🤌 Home Inspection Cost Washington: Get the breakdown of home inspector costs in Washington.
Who Pays the Home Inspector in Washington?
The home buyer pays the home inspector.
Even though the buyer pays the home inspector’s fees, these expenses aren’t included in the buyer’s closing costs.
» Buyer’s Closing Costs in Washington: Breakdown of all costs you pay as a home buyer
How to Find a Good Home Inspector in Washington?
To find a good home inspector, you need to be thorough in your research.
Consider all the parameters to look for in a home inspector. The most important ones are customer reviews and the comprehensiveness of the home inspection reports.
The inspection report’s level of detail and thoroughness indicates how observant and meticulous the home inspector is.
Home Inspection Report
The home inspector documents their findings in a house inspection report or a property inspection report. These reports contain home inspection pictures and observations made by the home inspector.
Detailed inspection reports summarize the home inspection process succinctly and expose the true condition of the property.
Such a comprehensive report helps home buyers make an informed decision about the house.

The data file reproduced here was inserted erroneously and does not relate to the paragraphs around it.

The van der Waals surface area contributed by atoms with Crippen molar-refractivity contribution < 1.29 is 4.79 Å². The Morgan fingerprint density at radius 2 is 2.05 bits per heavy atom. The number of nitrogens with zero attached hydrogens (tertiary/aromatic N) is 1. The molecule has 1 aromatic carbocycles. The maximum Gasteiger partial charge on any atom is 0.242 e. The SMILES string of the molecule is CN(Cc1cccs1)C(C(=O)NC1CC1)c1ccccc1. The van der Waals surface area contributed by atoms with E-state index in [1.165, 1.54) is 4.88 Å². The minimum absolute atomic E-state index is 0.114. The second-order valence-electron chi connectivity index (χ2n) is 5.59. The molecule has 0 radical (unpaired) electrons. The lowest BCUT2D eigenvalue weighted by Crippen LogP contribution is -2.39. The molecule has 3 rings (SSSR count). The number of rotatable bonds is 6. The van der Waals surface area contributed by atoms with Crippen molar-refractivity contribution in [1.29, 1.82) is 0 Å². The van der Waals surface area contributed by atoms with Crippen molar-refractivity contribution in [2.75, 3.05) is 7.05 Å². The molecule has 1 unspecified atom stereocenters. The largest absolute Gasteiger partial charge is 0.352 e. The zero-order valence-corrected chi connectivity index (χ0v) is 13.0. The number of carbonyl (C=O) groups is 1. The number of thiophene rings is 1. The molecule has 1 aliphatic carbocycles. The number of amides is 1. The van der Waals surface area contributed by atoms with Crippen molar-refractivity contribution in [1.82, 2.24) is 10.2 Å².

» Home Inspection Report Example: Check out this sample inspection report for the house & how to read it
How Long Does a Home Inspection Report Take?
The time to get back the inspection report depends on the thoroughness and meticulousness of the home inspector.
Typically, a home inspection report is available within 24 to 48 hours. An ancillary inspection report may take a few more days, depending on the severity.
Are Sellers Required to Repair Items WA Home Inspectors Find Faulty?
Not really. However, the sale may not happen if you don’t even consider making the mandatory repairs.
During a home inspection, a Washington house inspector will look for anomalies in the property. Repairs identified by a home inspector can either be mandatory or non-essential.
|Mandatory Repairs||Non-Essential Repairs|
|1. Meaning||Safety and health-related defects that aren’t negotiable.||Cosmetic issues that don’t compromise the safety of the residents who shall occupy the house.|
|2. Example||Leaking roofs, outdated electrical systems, or rodent infestations||Poor aesthetics, damaged countertops, or tiny cracks in the bathroom floor|
|3. Can You Skip These Repairs?||No. Several U.S. states will require the sellers to make amends before closing. Even lenders financing the home buyer’s transaction will expect the house to be devoid of these issues.||Yes, partially. You can negotiate these minor repairs with the home buyer. This entails either splitting the repair costs or reducing the sale price.|
💰 Sell Your House Without Repairs: If the mandatory repairs cost more than the profit you’ll make from selling the property, you can sell your house as-is to Washington cash home buyers.
» Selling Home As Is in Washington: Check out our guide to selling a house as is in WA
Can You Sell a House As Is in Washington Without Inspection?
Yes! You can sell your home as-is without a house inspection.